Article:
Article

Diarrhoea during military deployment: current concepts and future directions.

Enteric Diseases Research Group, Royal Centre for Defence Medicine, Birmingham, UK.
Current Opinion in Infectious Diseases (Impact Factor: 5.03). 08/2012; 25(5):546-54. DOI: 10.1097/QCO.0b013e3283582ebc
Source: PubMed

ABSTRACT Diarrhoea among military travellers deployed globally in conflict and peacekeeping activities remains one of the most important health threats. Here we review recent advances in our understanding of the epidemiology, laboratory identification, treatment and chronic health consequences of this multi-cause infection, and consider the implications for public health management and future research.
The incidence of diarrhoea among deployed military personnel from industrialized countries to lesser developed countries is approximately 30% per month overall, with clinical incidence between 5 and 7% per 100 person-months. The risk appears to be higher early during deployment and is associated with poor hygienic conditions and contaminated food sources. Gaps remain in our understanding of the cause, given the lack of laboratory capability in austere conditions of deployment; however, recent advances in molecular methods of characterization hold promise in improving our detection capabilities. While there have been improvements in understanding of best treatments, more work needs to be done in transforming this knowledge into action and optimizing single-dose antibiotic treatment regimens. Finally, the under-recognized burden of chronic consequences of these infections is gaining awareness and reinforces the need to find effective preventive strategies.
Our understanding of the epidemiology of diarrhoea is improving but further research is needed to fully account for acute operational-focused health impacts as well as the chronic enduring disease impacts. Improved field diagnostics would be of great value to support these efforts.

1 Follower
 · 
274 Views
  • [Show abstract] [Hide abstract]
    ABSTRACT: Objective This study assessed the efficacy of education and self-treatment with loperamide on diarrhea morbidity and healthcare utilization in a deployed military setting. Method In this prospective, controlled study, volunteers from military personnel deployed to Incirlik Air Base received either travelers’ diarrhea education (non-loperamide group) or education plus a supply of loperamide (loperamide group). Volunteers were surveyed to determine frequency and outcomes of diarrheal illness. Results 109 deployed personnel were enrolled with 48 assigned to the loperamide group, and 61 to the non-loperamide group. Overall, 41 (38%) service members had at least one diarrheal episode. Only 10 (9%) service members sought treatment from a healthcare provider and the distribution was similar in both groups. Loperamide use for self-treatment was more common in the loperamide group (85%) vs. (57%), [p=0.02]) but use of antibiotics was similar in both groups (loperamide (30%) vs. non-loperamide (20%). Conclusions Provision of loperamide and education did not significantly affect healthcare utilization or antibiotic use to manage diarrheal episodes, when compared to education alone. Further prospective studies will either need a very large patient population to power them or should use other primary end points such a functional assessment in addition to seeking care.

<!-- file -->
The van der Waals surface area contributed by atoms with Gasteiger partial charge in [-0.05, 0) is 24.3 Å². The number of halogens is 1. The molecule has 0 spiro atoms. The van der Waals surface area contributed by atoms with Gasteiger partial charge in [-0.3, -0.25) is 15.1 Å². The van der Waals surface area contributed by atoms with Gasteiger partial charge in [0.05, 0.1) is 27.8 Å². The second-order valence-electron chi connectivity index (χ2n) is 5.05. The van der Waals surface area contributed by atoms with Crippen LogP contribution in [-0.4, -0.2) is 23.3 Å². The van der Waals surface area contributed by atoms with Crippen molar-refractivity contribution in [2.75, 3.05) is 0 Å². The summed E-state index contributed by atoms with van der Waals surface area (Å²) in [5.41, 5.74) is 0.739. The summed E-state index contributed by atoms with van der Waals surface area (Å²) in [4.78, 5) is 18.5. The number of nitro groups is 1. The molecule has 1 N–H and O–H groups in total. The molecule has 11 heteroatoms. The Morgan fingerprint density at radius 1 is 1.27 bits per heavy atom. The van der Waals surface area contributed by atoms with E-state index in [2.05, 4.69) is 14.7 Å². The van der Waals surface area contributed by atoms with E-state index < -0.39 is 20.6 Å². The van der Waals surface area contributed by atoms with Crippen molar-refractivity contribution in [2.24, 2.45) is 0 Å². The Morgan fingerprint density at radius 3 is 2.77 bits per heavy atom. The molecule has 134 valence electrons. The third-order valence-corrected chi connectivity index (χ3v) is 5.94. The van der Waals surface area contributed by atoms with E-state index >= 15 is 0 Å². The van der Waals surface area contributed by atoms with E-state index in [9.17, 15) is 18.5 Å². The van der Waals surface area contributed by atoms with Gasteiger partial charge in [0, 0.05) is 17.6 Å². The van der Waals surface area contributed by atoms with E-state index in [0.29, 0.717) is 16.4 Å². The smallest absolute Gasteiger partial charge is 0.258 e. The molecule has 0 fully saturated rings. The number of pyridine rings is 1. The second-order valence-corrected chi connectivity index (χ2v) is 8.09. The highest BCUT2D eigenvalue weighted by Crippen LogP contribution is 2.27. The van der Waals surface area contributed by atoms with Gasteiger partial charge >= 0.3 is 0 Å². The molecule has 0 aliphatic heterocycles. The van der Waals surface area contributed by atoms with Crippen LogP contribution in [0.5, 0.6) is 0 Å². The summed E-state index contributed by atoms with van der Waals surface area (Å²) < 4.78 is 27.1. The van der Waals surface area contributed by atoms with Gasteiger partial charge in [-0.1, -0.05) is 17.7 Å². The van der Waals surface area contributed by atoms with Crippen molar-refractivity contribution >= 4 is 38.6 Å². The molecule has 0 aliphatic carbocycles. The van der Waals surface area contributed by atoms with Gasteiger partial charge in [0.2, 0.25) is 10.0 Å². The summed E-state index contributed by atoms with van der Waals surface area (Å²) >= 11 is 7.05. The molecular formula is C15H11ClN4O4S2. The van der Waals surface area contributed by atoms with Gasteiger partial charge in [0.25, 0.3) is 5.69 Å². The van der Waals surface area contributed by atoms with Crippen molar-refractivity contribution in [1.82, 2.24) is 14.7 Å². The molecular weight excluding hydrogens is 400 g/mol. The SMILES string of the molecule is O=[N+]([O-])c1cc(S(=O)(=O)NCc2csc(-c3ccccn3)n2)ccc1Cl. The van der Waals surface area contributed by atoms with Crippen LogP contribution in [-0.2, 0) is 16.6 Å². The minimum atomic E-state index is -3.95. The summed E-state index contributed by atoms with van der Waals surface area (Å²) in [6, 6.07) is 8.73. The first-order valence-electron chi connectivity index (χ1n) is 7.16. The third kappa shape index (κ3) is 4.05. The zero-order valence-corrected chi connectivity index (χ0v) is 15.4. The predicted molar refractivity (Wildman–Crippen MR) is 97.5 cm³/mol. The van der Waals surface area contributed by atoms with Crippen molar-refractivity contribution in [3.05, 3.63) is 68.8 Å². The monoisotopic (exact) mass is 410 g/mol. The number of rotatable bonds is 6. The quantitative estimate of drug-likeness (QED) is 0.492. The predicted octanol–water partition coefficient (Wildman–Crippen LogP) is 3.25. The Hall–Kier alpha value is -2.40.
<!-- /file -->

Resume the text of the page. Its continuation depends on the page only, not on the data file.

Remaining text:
Travel Medicine and Infectious Disease 07/2014; 12(4). DOI:10.1016/j.tmaid.2013.12.007 · 1.54 Impact Factor
  • Source
    [Show abstract] [Hide abstract]
    ABSTRACT: There are no rapid tests that can distinguish contagious gastroenteritis, which requires isolation at its onset, from exacerbation of chronic inflammatory bowel disease (IBD) or bowel engagement in the course of systemic inflammatory response syndrome (SIRS). Hepatocyte growth factor (HGF) is an acute phase cytokine that is produced at the site of injury. It has high affinity to sulfated glycan, and this binding affinity is lost during chronic inflammation. The fecal pH strongly impacts the prognosis for severe bowel disease. We developed a strip test to evaluate HGF as a local acute phase response marker in the bowel. This test assessed the binding affinity of HGF to sulfated glycans in fecal samples and determined fecal pH as an indicator of illness severity.
    Cytokine 08/2014; 71(1):8-15. DOI:10.1016/j.cyto.2014.07.255 · 2.87 Impact Factor
  • Source
    [Show abstract] [Hide abstract]
    ABSTRACT: Military personnel in operations have always paid a high toll to infections. In the 21st century some of these diseases still cause outbreaks with significant morbidity and impact on deployments. The new configuration of the French Armed Forces requires the permanent preparedness of deployable units. During deployments, soldiers are at least exposed to the infectious diseases that are observed in travellers, but with a potentially severe impact for the combatting strengths and a risk for cancelation or failure of the operational durability. The most common disabling infections during military deployments are faeco-oral transmitted diseases including diarrhoea. Preventing infectious diseases during deployments is of great concern and the French medical service has established a strategy based on different components; risk assessment and preparation, immunizations, protective measures and chemoprophylaxis, health education, health surveillance, outbreak investigations and medical tracking. In this review, the authors present the context of deployment of the French Armed Forces, the main health risks they are exposed to and develop the key points of the force health protection strategy, focused on infections related to military deployments.
    Travel Medicine and Infectious Disease 07/2014; 12(4). DOI:10.1016/j.tmaid.2014.07.001 · 1.54 Impact Factor

Full-text

Download
340 Downloads
Available from
Jun 1, 2014